by Cheryl Kaye Tardif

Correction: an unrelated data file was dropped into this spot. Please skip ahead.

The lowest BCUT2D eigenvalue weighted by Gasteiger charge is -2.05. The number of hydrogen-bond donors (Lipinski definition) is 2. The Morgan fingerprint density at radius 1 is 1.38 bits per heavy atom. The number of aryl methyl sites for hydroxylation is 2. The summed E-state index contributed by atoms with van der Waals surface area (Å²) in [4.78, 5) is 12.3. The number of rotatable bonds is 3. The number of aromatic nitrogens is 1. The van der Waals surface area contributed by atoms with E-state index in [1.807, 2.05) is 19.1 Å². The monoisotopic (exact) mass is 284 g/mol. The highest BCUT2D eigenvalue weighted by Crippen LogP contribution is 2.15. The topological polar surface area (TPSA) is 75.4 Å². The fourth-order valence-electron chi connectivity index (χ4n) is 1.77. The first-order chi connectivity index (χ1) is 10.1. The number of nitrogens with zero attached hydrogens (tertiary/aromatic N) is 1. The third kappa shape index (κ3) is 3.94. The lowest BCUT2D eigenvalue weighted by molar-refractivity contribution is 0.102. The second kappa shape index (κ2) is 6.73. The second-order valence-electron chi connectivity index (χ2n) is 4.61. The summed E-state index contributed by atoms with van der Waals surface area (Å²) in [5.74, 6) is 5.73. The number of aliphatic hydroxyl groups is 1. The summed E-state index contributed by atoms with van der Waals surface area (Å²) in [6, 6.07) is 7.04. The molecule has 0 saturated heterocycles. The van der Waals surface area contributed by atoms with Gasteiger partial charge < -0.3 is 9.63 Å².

Divine Intervention by Cheryl Kaye Tardif is a cracking good read that kept me engrossed until the end. It is a paranormal crime novel with a special set of investigators gifted with psychic abilities, known as Psychic Skills Investigators or PSI’s. The title, “Divine Intervention”, despite the expectations it might raise in the reader’s mind, does not refer to some mystical dimension to the story or to the investigators’ special gifts. There is no particular spiritual subtext to this story, unlike First Grave on the Right, which I reviewed some time ago. In fact, “Divine” refers to Matthew Divine, the director of a Canadian complex known as the Enviro-Safe Research Facility that both trains and employs psychics in police detection. This is what made the novel really interesting and original to me, it’s no-nonsense approach to psychic abilities, treating them as something ‘natural’ and unsurprising, no matter how much they might disconcert the uninitiated. In this subtle way, Tardif has made her own small contribution to breaking through the outmoded scientific paradigm that has been with us since Newton. When ‘minds’ are connected beyond the body and the five senses, then ‘clearly’ the brain is not the origin of consciousness. The situation is really the reverse, the brain acts as a transmitter or conduit for an energy field that both transcends and unites individuals. This is unquestionably a pointer to a spiritual dimension, but Tardif wisely does not make too much of this or she would spoil the fun of this very entertaining crime mystery. Psychic abilities are simply ‘there’ as a natural part of life, there is nothing particularly ‘supernatural’ about them. As the Swiss psychologist, Carl Jung remarked in the 1930’s, Western culture is undergoing a shift away from the rational mode and into what he termed the “psychic phase’ of it’s evolution, and one sign of this would be an increasing openness to the reality of psychic gifts – accompanied by a ferocious backlash as skeptics resisted this shift.